He had on a tight-fitting parti-striped dress, and his head was surmounted by the conical cap and bells. Montresor, on the other hand, is bitterly obsessed with his fall into social insignificance.
Montresor, then, feels that Fortunato has, by ignoring his ancestral claims, stolen his birth-right and ground him into disgrace. Yet, during the carnival, he is transformed into a purposive man to be feared. Intellectual and implacable, he designs his evil as if it were a fine art.
He facilely baits his powerful adversary with a false inducement; he lures him deeper and deeper into the sinister vaults with cajolery and simulated interest in his health. The preposterous case with which he manages Fortunato demonstrates how completely he has become the master of the man who has mastered and humiliated him.
From the beginning of the tale, when Montresor explains the evil motive behind his geniality toward Fortunato, Poe presents a picture of life in which man is bifurcated and paradoxical, dual rather than unified.
Everywhere, opposites exist in strange conjunction. Every aspect of life is potentially deceptive because it has a double face. If universal unity once existed, as Poe speculates in Eureka, such harmony no longer prevails in a world where all is only remotely akin but more immediately heterogeneous and in conflict.
In fact, both men once utter almost identical sentences to express the contrary emotions of terror and joy: Fortunato, the fortunate man, is singled out for murder. Both characters, it soon becomes evident, are intoxicated, one with wine and the other with an excess of intellectualized hatred. Nevertheless, Poe does not naively cleave the world into two irreconcilable antinomies.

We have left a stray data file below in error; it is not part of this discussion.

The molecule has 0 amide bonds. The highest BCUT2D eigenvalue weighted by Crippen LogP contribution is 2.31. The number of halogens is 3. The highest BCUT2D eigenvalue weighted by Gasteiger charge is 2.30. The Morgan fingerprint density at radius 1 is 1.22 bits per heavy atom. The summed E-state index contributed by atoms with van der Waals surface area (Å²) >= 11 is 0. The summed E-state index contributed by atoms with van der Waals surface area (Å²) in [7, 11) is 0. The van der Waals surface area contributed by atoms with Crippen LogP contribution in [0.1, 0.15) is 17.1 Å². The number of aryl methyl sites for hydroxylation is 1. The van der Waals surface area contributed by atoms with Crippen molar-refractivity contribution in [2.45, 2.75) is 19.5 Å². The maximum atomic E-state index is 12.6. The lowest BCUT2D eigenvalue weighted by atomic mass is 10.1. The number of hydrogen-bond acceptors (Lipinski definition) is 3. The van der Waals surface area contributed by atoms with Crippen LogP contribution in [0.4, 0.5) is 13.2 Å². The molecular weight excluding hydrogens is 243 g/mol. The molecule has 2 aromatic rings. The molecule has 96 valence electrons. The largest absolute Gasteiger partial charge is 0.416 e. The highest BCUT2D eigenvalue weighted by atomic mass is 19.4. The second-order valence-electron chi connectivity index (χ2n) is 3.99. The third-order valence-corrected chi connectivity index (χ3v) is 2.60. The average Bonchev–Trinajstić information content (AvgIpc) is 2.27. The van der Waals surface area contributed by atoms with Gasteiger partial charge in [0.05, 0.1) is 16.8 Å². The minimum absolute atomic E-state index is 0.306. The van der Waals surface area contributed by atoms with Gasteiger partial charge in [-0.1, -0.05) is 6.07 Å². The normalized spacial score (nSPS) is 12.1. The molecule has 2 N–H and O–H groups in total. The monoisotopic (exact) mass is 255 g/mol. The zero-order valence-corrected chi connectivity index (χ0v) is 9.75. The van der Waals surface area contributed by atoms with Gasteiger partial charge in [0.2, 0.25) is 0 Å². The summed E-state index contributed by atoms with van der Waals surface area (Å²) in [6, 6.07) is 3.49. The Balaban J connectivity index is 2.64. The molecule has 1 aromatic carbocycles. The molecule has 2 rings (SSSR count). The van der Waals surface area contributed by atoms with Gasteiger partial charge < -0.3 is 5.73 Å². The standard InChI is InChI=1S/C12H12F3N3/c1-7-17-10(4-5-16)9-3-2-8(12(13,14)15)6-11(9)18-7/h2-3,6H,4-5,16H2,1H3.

After all, he really longs to be what Fortunato is and what he and his family once were. Ironically, he turns his energy and genius against himself, against the memory of his lost eminence. Once again, then, Montresor resembles Fortunato in being the dupe of his own crazed obsessions; in the truest sense, he is as much a fool as the wearer of motley.
In the final analysis, like so many Poe characters, Montresor fails because he cannot harmonize the disparate parts of his nature and, consequently, cannot achieve self-knowledge. He remains so divided against himself that, as he consummates his atrocity, it recoils upon him; the purposefulness with which he initiated his plan almost immediately distintegrates.